The Red Right Hand

The Last To Die, Please Turn Out The Light

Alfonso Cuaron
Clive Owen
Julianne Moore
Michael Caine

Based on PD James' novel of the same name, Children Of Men has taken a fairly different route to the storyline available to them. Rather than focusing on the nature of an infertile globe, director Alfonso Cuaron has centred on one nation [The World Has Collapsed! Only Britain Soldiers On] and the political side of the story. Set in an Orwellian future (2027AD), the world has been plunged into madness as an unknown (and seemingly incurable) epidemic of worldwide infertility has crippled our race for the last eighteen years. As cities fall to riots and bombings, fascist governments take control and refugee/concentration camps are erected. Former activist, Theo Faron [Owen], gets roped into transporting a young Fujian girl, Kee, [Claire-Hope Ashitey] to the border, in an attempt to get her to 'The Human Project' - an organisation that may or may not exist, flying no flags of allegiance, determined to find a cure. Theo becomes attached to the rebellious group when their leader is killed and it's only then that Kee's pregnancy is revealed to him. The plot is one of a fairly simple dystopian chase thriller and offers nothing that can't be found in the best of science fiction novels but it's the directing and visual styling that give this film its' impressive finish. For a film based in the future very little has changed, technology has improved a little and cars are slightly rounder but that's about it; adding a realistic (not-too-distant future) feeling to the whole story - more so than V For Vendetta.

Cuaron, fresh out of directing the $130,000,000 Harry Potter & The Prisoner Of Azkaban, has been awarded an extra $20,000,000. On first hearing that, I must say, I was a little shocked. Despite shooting on-location, surely tearing up well known British streets doesn't cost that much. Most of the budget has actually been spent on small CGI touch ups; bullets carving holes in walls, narrowly avoiding our leads, subtle technological advancements such as HUD's [Heads-Up Displays] projected on the inside of car windscreens, acting as a GPS map and sensing pending obstructions. The biggest CG effect that I noticed (even though most of the audience remained blissfully unaware) is a bit of a plot spoiler so if you must, skip ahead to the next paragraph. Kee's baby is born; a girl. From the moment she's born to the final scene, the tiny infant is pure, unadulterated computer graphics - sorry to spoil the magic kids. It's great to finally see a large sci-fi flick with a massive budget that only uses CGI in small, effective doses.

A large array of fine actors and actresses have been assembled but seemingly for the smallest of parts. Oddly enough, this adds an air of uncertainty as anyone can be 'taken care of' quickly and efficiently without tagging loyalty to the brand name - in other words, the big-sale is the plot and not the names. Having said that, Theo's best friend, Jasper [Caine], sitting in his hide-away cottage, growing marijuana and playing rave music was hilarious; offering a light contrast to the otherwise bitter proceedings. It would appear that the smallest elements prove to be the most effective. A lot of the back story is never brought to light (how the epidemic broke out, how/why cities fell and if it's as fascist as portrayed, why is the UK such a haven?) but you don't seem to mind much; a few explanatory news reports blame terrorism and extremists but, naturally, no one knows the real cause. The action is spectacular - not over the top Michael Bay nonsense - in a realistic manner, reminiscent of Black Hawk Down and Full Metal Jacket. The long, singular tracking shots are wondrous and add to the lived-in feel of a tense, front-line London - all shot with handhelds over 16 weeks. The problem with a flooding of mass realism is the streak of humour that will not only seem out of place to some, but downright offensive - especially considering the current state of affairs. It's almost odd to be questioning the nature of a police state, human tolerance and compassion then undercutting it as Michael Caine holds out his hand and says, "Pull my finger."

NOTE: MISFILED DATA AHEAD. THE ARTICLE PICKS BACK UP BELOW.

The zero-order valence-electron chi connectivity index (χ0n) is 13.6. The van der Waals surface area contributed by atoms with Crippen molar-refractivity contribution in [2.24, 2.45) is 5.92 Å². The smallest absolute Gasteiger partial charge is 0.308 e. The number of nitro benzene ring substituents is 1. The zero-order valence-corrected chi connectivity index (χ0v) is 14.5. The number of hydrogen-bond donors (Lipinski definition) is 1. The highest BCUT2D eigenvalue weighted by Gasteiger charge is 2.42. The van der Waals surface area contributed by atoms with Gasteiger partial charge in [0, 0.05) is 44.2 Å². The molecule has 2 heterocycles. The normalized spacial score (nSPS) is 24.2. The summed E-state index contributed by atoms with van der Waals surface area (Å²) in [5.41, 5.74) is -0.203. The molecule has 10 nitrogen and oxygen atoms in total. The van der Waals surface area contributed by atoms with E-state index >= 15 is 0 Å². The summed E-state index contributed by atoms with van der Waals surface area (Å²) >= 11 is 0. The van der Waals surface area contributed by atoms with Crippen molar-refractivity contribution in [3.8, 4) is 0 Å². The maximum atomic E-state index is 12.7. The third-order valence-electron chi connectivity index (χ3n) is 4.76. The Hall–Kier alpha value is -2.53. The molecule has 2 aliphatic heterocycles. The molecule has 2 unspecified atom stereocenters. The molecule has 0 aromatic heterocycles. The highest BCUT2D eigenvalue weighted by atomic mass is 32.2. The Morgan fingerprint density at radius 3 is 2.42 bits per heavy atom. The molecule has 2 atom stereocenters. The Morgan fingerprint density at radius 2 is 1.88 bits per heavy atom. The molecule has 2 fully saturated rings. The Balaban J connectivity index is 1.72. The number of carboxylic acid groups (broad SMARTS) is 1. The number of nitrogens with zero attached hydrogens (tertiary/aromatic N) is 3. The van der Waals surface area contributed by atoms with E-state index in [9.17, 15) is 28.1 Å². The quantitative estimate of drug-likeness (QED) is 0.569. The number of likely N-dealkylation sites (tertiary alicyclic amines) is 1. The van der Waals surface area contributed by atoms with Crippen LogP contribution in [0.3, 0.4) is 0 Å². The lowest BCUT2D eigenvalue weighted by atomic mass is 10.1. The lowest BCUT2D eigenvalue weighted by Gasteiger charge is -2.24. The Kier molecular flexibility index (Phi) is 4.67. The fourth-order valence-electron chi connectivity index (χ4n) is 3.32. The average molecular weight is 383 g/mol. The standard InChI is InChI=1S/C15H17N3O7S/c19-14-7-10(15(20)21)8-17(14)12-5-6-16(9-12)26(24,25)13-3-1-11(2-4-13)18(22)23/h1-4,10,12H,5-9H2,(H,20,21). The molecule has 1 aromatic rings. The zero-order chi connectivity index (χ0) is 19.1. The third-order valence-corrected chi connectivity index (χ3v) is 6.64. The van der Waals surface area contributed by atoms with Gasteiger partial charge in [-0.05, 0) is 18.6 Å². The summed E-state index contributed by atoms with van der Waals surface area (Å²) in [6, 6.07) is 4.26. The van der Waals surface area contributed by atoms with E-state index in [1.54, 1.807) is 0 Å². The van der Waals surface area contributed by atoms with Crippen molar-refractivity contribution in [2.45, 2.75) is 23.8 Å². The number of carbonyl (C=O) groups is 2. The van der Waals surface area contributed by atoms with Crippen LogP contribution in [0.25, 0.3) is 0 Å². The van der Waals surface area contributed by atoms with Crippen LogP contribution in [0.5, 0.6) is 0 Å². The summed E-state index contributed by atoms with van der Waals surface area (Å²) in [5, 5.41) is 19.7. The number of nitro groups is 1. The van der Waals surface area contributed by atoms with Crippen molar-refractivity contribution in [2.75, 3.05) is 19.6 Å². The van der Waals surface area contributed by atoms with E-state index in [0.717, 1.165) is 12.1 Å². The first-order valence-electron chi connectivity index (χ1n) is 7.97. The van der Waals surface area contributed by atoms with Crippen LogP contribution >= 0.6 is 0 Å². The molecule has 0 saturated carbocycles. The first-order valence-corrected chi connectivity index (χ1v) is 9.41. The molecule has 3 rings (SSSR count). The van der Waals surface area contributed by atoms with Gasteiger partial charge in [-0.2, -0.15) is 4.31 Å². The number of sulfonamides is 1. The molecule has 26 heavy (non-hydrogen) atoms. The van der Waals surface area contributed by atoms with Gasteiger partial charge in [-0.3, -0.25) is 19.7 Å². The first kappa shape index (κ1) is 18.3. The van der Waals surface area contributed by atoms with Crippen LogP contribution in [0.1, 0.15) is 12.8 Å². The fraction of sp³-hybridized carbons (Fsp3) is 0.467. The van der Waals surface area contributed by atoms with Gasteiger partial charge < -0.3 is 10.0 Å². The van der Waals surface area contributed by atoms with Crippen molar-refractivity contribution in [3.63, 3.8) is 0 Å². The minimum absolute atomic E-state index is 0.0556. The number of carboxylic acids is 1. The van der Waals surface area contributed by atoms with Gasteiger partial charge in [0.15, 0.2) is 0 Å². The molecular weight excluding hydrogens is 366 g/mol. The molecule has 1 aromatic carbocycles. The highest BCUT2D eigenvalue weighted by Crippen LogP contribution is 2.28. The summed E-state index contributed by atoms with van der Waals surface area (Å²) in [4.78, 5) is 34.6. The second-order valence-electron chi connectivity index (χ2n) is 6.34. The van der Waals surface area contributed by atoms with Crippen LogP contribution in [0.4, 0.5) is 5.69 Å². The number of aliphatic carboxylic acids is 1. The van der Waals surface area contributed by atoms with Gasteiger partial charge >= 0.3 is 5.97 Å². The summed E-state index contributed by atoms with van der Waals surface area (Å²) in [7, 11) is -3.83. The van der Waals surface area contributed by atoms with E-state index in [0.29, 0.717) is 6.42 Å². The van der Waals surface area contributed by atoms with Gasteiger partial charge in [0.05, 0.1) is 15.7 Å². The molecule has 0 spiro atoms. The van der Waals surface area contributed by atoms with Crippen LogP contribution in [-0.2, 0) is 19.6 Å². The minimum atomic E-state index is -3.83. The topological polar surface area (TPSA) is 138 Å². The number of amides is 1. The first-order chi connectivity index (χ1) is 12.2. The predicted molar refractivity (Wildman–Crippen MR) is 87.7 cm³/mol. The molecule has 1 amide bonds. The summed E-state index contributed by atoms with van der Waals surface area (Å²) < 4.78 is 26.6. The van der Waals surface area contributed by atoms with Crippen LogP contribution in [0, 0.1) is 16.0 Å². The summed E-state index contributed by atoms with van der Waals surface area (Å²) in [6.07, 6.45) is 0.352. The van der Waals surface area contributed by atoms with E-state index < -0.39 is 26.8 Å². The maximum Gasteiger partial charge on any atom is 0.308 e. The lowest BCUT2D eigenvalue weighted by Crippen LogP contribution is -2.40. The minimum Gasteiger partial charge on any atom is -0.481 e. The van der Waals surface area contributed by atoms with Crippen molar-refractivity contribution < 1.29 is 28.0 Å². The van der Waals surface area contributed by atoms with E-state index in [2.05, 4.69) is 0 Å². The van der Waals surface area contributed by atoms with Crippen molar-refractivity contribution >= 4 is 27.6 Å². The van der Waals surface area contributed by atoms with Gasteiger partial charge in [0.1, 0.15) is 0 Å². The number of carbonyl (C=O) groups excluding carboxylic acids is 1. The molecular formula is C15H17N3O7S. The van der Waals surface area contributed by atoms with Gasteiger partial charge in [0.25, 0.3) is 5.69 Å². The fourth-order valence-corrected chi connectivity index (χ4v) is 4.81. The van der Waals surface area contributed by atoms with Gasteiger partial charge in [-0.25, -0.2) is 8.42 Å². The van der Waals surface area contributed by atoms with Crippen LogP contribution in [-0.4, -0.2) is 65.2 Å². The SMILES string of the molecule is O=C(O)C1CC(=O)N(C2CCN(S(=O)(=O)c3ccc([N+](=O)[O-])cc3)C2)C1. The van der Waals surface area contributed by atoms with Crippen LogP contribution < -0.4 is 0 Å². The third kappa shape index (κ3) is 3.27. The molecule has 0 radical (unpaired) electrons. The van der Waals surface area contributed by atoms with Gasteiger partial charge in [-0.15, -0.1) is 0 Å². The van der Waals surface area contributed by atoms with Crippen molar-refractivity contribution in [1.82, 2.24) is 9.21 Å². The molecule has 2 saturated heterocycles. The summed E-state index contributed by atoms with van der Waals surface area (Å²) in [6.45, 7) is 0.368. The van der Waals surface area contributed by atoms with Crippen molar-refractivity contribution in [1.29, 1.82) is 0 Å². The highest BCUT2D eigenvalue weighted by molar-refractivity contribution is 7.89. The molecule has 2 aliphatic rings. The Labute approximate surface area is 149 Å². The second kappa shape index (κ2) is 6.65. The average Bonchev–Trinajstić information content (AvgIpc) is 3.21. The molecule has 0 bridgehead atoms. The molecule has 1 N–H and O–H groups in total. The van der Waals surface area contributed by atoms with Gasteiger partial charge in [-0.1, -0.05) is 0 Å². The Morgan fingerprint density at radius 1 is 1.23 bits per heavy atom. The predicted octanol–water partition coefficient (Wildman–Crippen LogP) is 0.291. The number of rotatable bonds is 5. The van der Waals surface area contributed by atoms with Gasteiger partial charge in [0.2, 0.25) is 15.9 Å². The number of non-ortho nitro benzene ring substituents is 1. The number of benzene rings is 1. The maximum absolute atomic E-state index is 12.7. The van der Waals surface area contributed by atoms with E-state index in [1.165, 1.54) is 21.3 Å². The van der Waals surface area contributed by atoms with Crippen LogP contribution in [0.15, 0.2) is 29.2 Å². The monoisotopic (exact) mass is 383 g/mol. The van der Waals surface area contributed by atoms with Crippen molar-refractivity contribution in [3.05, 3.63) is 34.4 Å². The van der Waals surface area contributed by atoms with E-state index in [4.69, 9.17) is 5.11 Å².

Release Date:
22nd September 2006

The Scene To Look Out For:
The resistance group (The Fishes) have infiltrated a refugee camp, the military have moved in with heavy armoured divisions and Theo & Kee are caught in the middle. Kee quietly steps out of the building, Theo's arm wrapped around her. As she passes through the crowd of combatants, everyone stops and stares; people crossing themselves. Once out of harm's way a rocket-propelled grenade hurtles toward the tank and the fighting resumes. Not only is it a beautifully designed scene but the fact that even in the midst of a miracle, man is willing to sacrifice everything out of stubbornness.

Notable Characters:
The annoying, dread-lock clad Charlie Hunnam is thankfully not present on my list as I have decided he's a no talent, loutish geordie who can't act to save his life; nor did I choose Julianne Moore, whose character is only a big name sell and doesn't hang around long enough for me to care. Instead I have opted for Peter Mullan's crazed, psychotic, pot smoking soldier, Syd. Adding an uncomfortable element of humour to the atrocities of the camps and a frightening slap of realism to the corruptibility of man.

Highlighted Quote:
"You know that ringing in your ears? That 'eeee' sound? That's your cells dying, you'll never hear that pitch again. Enjoy it while it lasts"

In A Few Words:
"Created with a relevant poignancy that raises the question, 'Considering what we are capable of, does our race deserve to survive?'"

Total Score:

Matthew Stogdon